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A theme is...
...the central and dominating idea in a literary work.
It is the main idea or a life-truth that the author is trying to impart to the reader.
In Eugenia Collier's short story "Marigolds," the narrator Lizabeth recalls a painful moment in her childhood when she stopped being a child; she remembers when innocence ended for her and compassion took its place—for she notes that these things cannot occupy the same space at the same time...when compassion enters into one's life, innocence can no longer remain.
Lizabeth and her younger brother Joey are the only children in their family still living at home during the Great Depression of the 1920s and 1930s. While work was extremely difficult for white men to find during this time, getting work was nearly impossible for a black man. Each morning Lizabeth's parents leave: her mother going to her domestic job and her father to look for work.
The children, after finishing a few odd chores in the shack they called home, have the freedom to run and play all day long. One of their favorite activities is to torment the elderly Miss Lottie, living on the poorest property of their neighborhood with her son John Burke who is mentally challenged or "queer-headed," as they describe him. He is capable of nothing more than rocking on a chair outside, unable to help his mother in any way.
One particular day after tormenting Miss Lottie as she worked outside caring for her beautiful garden of marigolds in a landscape of poverty and ever-present dust, Lizabeth returns home, eats dinner and falls asleep.
When she wakes she hears her father and mother talking. Her father is devastated that he cannot find work. In losing his ability to provide for his family, he has lost the sense of being a man, especially one able to provide for his family. While his wife tries to comfort him, he begins to sob. Lizabeth has never heard a man cry before and it leaves her angry and confused.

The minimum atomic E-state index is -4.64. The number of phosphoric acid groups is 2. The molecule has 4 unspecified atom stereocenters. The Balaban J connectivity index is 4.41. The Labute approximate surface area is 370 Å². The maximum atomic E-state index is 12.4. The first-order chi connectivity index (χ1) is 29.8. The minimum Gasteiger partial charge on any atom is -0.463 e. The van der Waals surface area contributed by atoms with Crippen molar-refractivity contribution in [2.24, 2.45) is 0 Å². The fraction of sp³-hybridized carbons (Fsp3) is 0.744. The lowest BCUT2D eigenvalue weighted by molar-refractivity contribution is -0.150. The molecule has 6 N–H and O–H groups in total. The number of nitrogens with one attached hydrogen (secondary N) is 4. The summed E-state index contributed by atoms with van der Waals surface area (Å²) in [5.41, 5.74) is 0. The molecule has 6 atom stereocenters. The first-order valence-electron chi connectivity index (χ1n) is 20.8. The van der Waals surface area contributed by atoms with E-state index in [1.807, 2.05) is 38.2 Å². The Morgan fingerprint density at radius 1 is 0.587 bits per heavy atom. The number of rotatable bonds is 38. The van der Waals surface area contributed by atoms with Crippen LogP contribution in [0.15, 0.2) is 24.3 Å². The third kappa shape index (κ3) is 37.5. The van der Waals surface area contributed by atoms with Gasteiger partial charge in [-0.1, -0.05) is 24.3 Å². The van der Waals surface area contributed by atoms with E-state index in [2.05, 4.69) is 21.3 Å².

Lizabeth wakes her brother and they go out in the middle of the night. Joey is unaware of what has happened and is completely baffled when Lizabeth begins to rip up the beautiful marigolds growing next to Miss Lottie's old house. The flowers always seemed out of place, somehow, thriving under Miss Lottie's care while everything around them was falling apart.
They interfered with the perfect ugliness of the place...they did not make sense...
In the midst of Lizabeth's rage, which she does not understand, Miss Lottie comes outside. The youngster's coming of age takes place as she looks at Miss Lottie and sees her not through the eyes of an adolescent, but through the eyes of new awareness:
The witch was no longer a witch but only a broken old woman who had dared to create beauty in the midst of ugliness and sterility. She had been born in squalor and lived in it all her life.